One of the most common issues that Buffington Law Firm’s California Trust Litigation team deals with is the issue of misbehaving trustees of California living trusts, and how to remove them as appropriate. There is probably no more common topic or litigation goal in California Trust litigation than the question of trustee removal, when is it appropriate, and perhaps most importantly, how do you get a court to order the removal or suspension of a trustee or successor-trustee? Buffington Law Firm has succeeded many times in persuading courts to remove misbehaving trustees or, in the alternative, defending trustees against such claims. In this short Blog article we will discuss some of the basics concerning this.
The issue of how to deal with misbehaving trustees has become very much more common over the past ten or fifteen years, as the Baby Boom generation has begun to inherit via living trusts. In earlier times trust litigation involving trustees was much less common and most inheritances proceeded via will, which is a much older procedure. The result is that many courts and judges are not familiar with the law concerning trusts or with certain aspects of the trust litigation process. This presents a challenge for trust litigators because often it is necessary to “educate” a given court concerning the remedies available to a claimant and the powers available to a court to provide such remedies.
From a legal standpoint, a court has broad equitable powers to issue any order to carry out its “express powers to supervise the administration of the trust.” [Schwartz v. Labow (2008) 164 CA4th 417, 427-428]. The court may appoint or remove a trustee [Probate Code § 17200(b)(10)] and make any orders and take any other action necessary or proper to dispose of the matters presented by the petition, including appointment of a temporary trustee to administer the trust in whole or in part [Probate Code §§ 17206, 15642(e); see also Estate of Heggstad (1993) 16 CA4th 943, 951 (probate court has inherent power to decide all incidental issues necessary to carry out its express powers to supervise administration of the trust.)]. However, merely because a court has such powers, this does not mean that a court will exercise them lightly. Generally it takes a considerable amount of evidence to persuade a court to remove a trustee. Often, a trust beneficiary or claimant will be frustrated because he or she knows the trustee personally and is absolutely convinced that any reasonable person would see that the trustee should not be serving as such, and seeks to immediately obtain a court order to suspend or remove the trustee. While this is sometimes feasible and appropriate, we must remember that California law essentially holds that courts will give a considerable amount of deference to the written wishes of the trustmaker (“Trustor”) of the trust whereby he or she appointed a given person as trustee. Thus, it requires a considerable amount of objective evidence of trustee malfeasance before a court will remove or suspend a trustee.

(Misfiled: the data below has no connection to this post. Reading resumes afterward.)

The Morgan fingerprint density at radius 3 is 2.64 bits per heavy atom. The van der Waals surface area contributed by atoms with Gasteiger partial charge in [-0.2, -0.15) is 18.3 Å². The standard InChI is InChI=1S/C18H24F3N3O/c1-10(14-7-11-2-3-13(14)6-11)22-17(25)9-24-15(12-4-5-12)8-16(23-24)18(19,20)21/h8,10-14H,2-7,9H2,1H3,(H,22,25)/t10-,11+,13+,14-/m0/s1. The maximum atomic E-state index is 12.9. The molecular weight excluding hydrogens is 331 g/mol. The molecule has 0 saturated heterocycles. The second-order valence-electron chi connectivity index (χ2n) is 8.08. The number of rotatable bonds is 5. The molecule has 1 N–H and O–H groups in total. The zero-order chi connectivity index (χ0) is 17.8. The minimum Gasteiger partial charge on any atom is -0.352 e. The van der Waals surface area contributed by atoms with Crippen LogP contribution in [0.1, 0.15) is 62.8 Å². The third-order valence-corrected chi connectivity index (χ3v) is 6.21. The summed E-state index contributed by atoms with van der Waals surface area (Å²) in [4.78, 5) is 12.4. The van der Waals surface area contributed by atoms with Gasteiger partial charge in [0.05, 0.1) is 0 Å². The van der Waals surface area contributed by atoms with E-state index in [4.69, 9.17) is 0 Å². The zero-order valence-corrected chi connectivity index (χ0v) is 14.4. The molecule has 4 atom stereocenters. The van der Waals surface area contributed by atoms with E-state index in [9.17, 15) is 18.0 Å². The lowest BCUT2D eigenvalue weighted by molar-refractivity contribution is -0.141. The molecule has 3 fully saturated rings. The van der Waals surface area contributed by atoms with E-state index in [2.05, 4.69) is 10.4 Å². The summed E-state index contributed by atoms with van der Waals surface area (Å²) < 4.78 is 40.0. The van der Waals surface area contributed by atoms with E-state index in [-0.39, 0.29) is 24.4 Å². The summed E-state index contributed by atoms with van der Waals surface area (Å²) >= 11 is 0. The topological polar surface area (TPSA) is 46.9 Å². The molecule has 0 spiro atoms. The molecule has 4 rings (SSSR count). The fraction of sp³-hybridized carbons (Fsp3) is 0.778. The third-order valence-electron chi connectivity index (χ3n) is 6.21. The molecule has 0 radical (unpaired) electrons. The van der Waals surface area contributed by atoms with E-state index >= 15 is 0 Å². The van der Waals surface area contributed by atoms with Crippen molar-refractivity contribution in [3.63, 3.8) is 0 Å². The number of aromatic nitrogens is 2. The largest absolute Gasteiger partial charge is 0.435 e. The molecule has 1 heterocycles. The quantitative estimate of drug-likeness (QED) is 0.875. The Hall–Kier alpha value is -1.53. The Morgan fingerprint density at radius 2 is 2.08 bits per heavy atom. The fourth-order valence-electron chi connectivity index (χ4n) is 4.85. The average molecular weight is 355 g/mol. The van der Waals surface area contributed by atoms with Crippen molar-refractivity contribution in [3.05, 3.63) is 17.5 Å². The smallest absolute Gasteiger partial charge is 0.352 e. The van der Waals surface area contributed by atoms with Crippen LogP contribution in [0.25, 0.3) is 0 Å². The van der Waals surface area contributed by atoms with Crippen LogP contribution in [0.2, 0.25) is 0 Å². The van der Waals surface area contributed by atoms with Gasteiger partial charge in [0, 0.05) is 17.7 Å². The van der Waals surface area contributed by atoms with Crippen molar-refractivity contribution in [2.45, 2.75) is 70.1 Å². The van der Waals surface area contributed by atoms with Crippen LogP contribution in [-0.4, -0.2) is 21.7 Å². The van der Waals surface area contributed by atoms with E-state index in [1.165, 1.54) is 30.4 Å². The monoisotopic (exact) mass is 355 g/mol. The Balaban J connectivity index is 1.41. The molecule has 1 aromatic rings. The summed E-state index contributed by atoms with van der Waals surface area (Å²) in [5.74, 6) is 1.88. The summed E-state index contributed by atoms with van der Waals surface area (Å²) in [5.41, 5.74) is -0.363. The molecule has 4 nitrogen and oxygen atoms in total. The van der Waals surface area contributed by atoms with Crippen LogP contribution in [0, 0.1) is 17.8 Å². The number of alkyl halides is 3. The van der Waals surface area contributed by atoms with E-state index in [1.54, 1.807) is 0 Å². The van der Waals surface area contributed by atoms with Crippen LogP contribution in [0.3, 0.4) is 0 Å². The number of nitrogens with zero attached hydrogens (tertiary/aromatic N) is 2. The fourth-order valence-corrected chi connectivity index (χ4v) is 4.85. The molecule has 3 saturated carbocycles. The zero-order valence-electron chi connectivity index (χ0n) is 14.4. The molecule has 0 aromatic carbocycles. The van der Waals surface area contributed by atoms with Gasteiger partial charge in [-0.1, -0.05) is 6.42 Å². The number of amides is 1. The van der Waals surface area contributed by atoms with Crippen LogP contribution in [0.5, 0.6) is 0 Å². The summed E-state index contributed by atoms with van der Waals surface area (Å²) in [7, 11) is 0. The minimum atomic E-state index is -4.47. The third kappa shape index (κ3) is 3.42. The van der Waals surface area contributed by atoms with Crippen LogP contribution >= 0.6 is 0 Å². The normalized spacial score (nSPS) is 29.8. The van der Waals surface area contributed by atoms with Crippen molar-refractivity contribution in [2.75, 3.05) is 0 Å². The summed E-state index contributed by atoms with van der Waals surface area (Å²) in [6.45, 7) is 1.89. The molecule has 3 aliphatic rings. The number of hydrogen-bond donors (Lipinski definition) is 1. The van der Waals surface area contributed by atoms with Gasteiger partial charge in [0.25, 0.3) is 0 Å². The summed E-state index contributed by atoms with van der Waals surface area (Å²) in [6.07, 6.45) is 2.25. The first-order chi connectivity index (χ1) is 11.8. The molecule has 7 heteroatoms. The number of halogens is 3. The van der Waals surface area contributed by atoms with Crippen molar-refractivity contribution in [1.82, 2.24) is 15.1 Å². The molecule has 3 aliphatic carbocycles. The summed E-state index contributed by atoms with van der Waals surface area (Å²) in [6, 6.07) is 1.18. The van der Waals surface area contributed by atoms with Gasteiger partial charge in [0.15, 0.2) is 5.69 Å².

In California Trust litigation, the first step is virtually always to bring a petition before the probate court. Before and until this is done, the probate court does not have jurisdiction to do much of anything concerning a trust. In California, trusts are designed to operate without court supervision, in complete contrast to wills, which almost always require a court supervised probate process. Once a petitioner brings and serves a trust petition the probate court acquires broad jurisdiction over the applicable trust. Probate Code Section 17206, as further set forth by Schwartz v. Labow, supra, provides the court with broad authority to grant motions and issue orders concerning the trust even before the court actually rules on the underlying petition. This point is critical, and often misunderstood. Misunderstood by courts. In more than one instance our Firm’s trust litigation team has been confronted by judges who flat-out deny that they have the power to grant interim (“interlocutory”) relief dealing with the internal affairs of a trust, such as appointing or suspending a trustee, orders concerning the interim disposition of trust properties, etc. One judge flatly stated that to issue such orders would “undermine the petition process” and that “courts act by means of petitions.” Such is sometimes the nature of trust litigation; happily not all that frequently. Probate Code § 15642(b) sets forth the grounds for the removal of a trustee by the court. The grounds for removal of a trustee by the court include (but are not limited to) the following: 1) Where the trustee has committed a breach of the trust; 2) Where the trustee is insolvent or otherwise unfit to administer the Trust; 3) Where hostility or lack of cooperation among cotrustees impairs the administration of the trust; 4) Where the trustee fails or declines to act; … 9) For other good cause. [Cal. Probate Code §15642(b)].
Often the best route towards eventually removing a trustee is to bring a Petition for Instruction asking the probate court to order the trustee to do certain, appropriate things. This can be followed up by a Probate Code Section 17206 motion to remove a failing trustee once the trustee demonstrably fails to act. Each case is different and courts differ widely in their willingness to act before the actual Petition is tried.
If you are confronted by a misbehaving trustee, Buffington Law Firm’s trust litigation team invites you to give us a call for a free legal consultation. All discussions are with experienced trust litigation attorneys, the attorney-client privilege applies, and there is never any obligation. Call us today!